Impact of left atrial appendage closure during cardiac surgery on the occurrence of early postoperative atrial fibrillation, stroke, and mortality

Rowlens M. Melduni, Hartzell V. Schaff, Hon Chi Lee, Bernard J. Gersh, Peter A. Noseworthy, Kent R. Bailey, Naser M. Ammash, Stephen S. Cha, Kaniz Fatema, Waldemar E. Wysokinski, James B. Seward, Douglas L. Packer, Charanjit S. Rihal, Samuel J. Asirvatham

Research output: Contribution to journalArticlepeer-review

70 Scopus citations


Background: Prophylactic exclusion of the left atrial appendage (LAA) is often performed during cardiac surgery ostensibly to reduce the risk of stroke. However, the clinical impact of LAA closure in humans remains inconclusive. Methods: Of 10 633 adults who underwent coronary artery bypass grafting and valve surgery between January 2000 and December 2005, 9792 patients with complete baseline characteristics, surgery procedure, and follow-up data were included in this analysis. A propensity score-matching analysis based on 28 pretreatment covariates was performed and 461 matching pairs were derived and analyzed to estimate the association of LAA closure with early postoperative atrial fibrillation (POAF) (atrial fibrillation ≤30 days of surgery), ischemic stroke, and mortality. Results: In the propensity-matched cohort, the overall incidence of POAF was 53.9%. In this group, the rate of early POAF among the patients who underwent LAA closure was 68.6% versus 31.9% for those who did not undergo the procedure (P<0.001). LAA closure was independently associated with an increased risk of early POAF (adjusted odds ratio, 3.88; 95% confidence interval, 2.89-5.20), but did not significantly influence the risk of stroke (adjusted hazard ratio, 1.07; 95% confidence interval, 0.72-1.58) or mortality (adjusted hazard ratio, 0.92; 95% confidence interval, 0.75-1.13). Conclusions: After adjustment for treatment allocation bias, LAA closure during routine cardiac surgery was significantly associated with an increased risk of early POAF, but it did not influence the risk of stroke or mortality. It remains uncertain whether prophylactic exclusion of the LAA is warranted for stroke prevention during non-atrial fibrillation-related cardiac surgery.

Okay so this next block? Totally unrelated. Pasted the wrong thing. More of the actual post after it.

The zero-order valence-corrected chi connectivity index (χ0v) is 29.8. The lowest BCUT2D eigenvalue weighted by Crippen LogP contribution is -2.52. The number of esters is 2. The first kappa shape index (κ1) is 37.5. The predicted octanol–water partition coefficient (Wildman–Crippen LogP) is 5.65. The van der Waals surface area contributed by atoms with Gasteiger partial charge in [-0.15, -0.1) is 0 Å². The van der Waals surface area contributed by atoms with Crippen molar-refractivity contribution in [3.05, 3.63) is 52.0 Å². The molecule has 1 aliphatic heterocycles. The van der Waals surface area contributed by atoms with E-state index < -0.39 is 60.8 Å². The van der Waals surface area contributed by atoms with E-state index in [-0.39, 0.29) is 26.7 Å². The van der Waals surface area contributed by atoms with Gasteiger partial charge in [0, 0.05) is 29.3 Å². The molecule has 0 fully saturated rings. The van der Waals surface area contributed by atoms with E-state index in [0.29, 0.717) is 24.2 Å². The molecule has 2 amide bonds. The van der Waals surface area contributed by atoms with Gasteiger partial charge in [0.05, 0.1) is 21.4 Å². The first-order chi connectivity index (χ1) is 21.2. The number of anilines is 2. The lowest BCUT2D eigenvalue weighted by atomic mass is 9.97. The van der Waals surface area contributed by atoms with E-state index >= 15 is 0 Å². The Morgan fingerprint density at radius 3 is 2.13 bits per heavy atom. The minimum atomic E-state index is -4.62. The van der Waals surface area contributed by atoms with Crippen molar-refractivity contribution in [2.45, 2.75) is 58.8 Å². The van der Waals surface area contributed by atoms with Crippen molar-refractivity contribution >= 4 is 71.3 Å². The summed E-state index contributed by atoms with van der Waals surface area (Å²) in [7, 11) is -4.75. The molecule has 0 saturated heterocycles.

Original languageEnglish (US)
Pages (from-to)366-378
Number of pages13
Issue number4
StatePublished - Jan 24 2017


  • atrial fibrillation
  • prevention and control
  • stroke
  • survival
  • thoracic surgery

ASJC Scopus subject areas

  • Cardiology and Cardiovascular Medicine
  • Physiology (medical)


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